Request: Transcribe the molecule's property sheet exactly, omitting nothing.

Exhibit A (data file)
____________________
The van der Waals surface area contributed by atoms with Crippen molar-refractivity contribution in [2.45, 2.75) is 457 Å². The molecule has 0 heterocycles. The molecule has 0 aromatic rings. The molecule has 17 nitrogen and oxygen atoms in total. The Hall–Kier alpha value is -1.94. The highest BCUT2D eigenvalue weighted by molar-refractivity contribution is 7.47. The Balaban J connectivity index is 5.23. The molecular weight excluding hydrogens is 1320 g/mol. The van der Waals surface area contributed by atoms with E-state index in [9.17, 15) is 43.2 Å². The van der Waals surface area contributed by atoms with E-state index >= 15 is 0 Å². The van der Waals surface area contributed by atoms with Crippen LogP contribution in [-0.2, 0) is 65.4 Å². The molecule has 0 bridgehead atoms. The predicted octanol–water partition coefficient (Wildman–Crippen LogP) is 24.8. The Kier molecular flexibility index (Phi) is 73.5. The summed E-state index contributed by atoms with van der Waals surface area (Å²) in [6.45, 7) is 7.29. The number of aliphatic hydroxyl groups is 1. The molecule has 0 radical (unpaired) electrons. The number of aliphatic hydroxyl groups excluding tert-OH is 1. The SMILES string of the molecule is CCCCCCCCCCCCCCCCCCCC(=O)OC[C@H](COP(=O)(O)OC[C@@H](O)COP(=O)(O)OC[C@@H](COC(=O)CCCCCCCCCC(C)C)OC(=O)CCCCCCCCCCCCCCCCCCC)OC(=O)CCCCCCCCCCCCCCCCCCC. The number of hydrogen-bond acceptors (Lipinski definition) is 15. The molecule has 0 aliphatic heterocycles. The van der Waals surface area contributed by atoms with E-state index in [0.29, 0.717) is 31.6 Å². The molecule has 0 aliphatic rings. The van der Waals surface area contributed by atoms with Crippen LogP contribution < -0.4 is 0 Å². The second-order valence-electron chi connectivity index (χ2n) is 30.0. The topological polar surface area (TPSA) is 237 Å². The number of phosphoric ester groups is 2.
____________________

The van der Waals surface area contributed by atoms with Crippen molar-refractivity contribution in [2.45, 2.75) is 457 Å². The molecule has 0 heterocycles. The molecule has 0 aromatic rings. The molecule has 17 nitrogen and oxygen atoms in total. The Hall–Kier alpha value is -1.94. The highest BCUT2D eigenvalue weighted by molar-refractivity contribution is 7.47. The Balaban J connectivity index is 5.23. The molecular weight excluding hydrogens is 1320 g/mol. The van der Waals surface area contributed by atoms with E-state index in [9.17, 15) is 43.2 Å². The van der Waals surface area contributed by atoms with E-state index >= 15 is 0 Å². The van der Waals surface area contributed by atoms with Crippen LogP contribution in [-0.2, 0) is 65.4 Å². The molecule has 0 bridgehead atoms. The predicted octanol–water partition coefficient (Wildman–Crippen LogP) is 24.8. The Kier molecular flexibility index (Phi) is 73.5. The summed E-state index contributed by atoms with van der Waals surface area (Å²) in [6.45, 7) is 7.29. The number of aliphatic hydroxyl groups is 1. The molecule has 0 radical (unpaired) electrons. The number of aliphatic hydroxyl groups excluding tert-OH is 1. The SMILES string of the molecule is CCCCCCCCCCCCCCCCCCCC(=O)OC[C@H](COP(=O)(O)OC[C@@H](O)COP(=O)(O)OC[C@@H](COC(=O)CCCCCCCCCC(C)C)OC(=O)CCCCCCCCCCCCCCCCCCC)OC(=O)CCCCCCCCCCCCCCCCCCC. The number of hydrogen-bond acceptors (Lipinski definition) is 15. The molecule has 0 aliphatic heterocycles. The van der Waals surface area contributed by atoms with E-state index in [0.29, 0.717) is 31.6 Å². The molecule has 0 aliphatic rings. The van der Waals surface area contributed by atoms with Crippen LogP contribution < -0.4 is 0 Å². The second-order valence-electron chi connectivity index (χ2n) is 30.0. The topological polar surface area (TPSA) is 237 Å². The number of phosphoric ester groups is 2.